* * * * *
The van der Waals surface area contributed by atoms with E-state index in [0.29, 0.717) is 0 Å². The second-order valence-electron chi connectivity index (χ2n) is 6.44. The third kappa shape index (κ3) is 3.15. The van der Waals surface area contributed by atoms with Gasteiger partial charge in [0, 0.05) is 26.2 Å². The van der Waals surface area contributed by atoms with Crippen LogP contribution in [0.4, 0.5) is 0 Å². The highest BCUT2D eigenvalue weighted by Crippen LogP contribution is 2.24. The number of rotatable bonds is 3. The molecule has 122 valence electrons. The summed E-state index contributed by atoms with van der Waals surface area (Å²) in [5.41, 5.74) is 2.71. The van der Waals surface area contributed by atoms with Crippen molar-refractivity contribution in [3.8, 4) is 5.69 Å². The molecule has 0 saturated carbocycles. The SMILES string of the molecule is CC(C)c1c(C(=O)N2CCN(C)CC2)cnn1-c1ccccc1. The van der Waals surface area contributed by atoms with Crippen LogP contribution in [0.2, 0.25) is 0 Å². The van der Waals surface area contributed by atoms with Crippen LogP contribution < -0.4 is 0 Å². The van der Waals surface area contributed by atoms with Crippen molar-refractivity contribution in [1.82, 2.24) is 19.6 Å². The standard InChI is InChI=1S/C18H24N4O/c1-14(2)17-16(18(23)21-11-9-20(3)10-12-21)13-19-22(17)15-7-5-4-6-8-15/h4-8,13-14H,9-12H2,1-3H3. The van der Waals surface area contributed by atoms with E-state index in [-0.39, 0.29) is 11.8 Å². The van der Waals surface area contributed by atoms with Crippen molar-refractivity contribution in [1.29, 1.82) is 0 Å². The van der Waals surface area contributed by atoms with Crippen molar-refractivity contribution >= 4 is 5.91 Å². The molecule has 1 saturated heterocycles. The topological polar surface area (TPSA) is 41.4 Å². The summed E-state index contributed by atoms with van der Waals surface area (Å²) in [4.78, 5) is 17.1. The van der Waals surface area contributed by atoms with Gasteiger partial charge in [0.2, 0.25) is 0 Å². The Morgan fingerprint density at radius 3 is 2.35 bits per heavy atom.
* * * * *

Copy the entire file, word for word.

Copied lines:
The van der Waals surface area contributed by atoms with E-state index in [0.29, 0.717) is 0 Å². The second-order valence-electron chi connectivity index (χ2n) is 6.44. The third kappa shape index (κ3) is 3.15. The van der Waals surface area contributed by atoms with Gasteiger partial charge in [0, 0.05) is 26.2 Å². The van der Waals surface area contributed by atoms with Crippen LogP contribution in [0.4, 0.5) is 0 Å². The highest BCUT2D eigenvalue weighted by Crippen LogP contribution is 2.24. The number of rotatable bonds is 3. The molecule has 122 valence electrons. The summed E-state index contributed by atoms with van der Waals surface area (Å²) in [5.41, 5.74) is 2.71. The van der Waals surface area contributed by atoms with Crippen molar-refractivity contribution in [3.8, 4) is 5.69 Å². The molecule has 0 saturated carbocycles. The SMILES string of the molecule is CC(C)c1c(C(=O)N2CCN(C)CC2)cnn1-c1ccccc1. The van der Waals surface area contributed by atoms with Crippen LogP contribution in [0.2, 0.25) is 0 Å². The van der Waals surface area contributed by atoms with Crippen LogP contribution < -0.4 is 0 Å². The van der Waals surface area contributed by atoms with Crippen molar-refractivity contribution in [1.82, 2.24) is 19.6 Å². The standard InChI is InChI=1S/C18H24N4O/c1-14(2)17-16(18(23)21-11-9-20(3)10-12-21)13-19-22(17)15-7-5-4-6-8-15/h4-8,13-14H,9-12H2,1-3H3. The van der Waals surface area contributed by atoms with E-state index in [-0.39, 0.29) is 11.8 Å². The van der Waals surface area contributed by atoms with Crippen molar-refractivity contribution in [1.29, 1.82) is 0 Å². The van der Waals surface area contributed by atoms with Crippen molar-refractivity contribution >= 4 is 5.91 Å². The molecule has 1 saturated heterocycles. The topological polar surface area (TPSA) is 41.4 Å². The summed E-state index contributed by atoms with van der Waals surface area (Å²) in [4.78, 5) is 17.1. The van der Waals surface area contributed by atoms with Gasteiger partial charge in [0.2, 0.25) is 0 Å². The Morgan fingerprint density at radius 3 is 2.35 bits per heavy atom.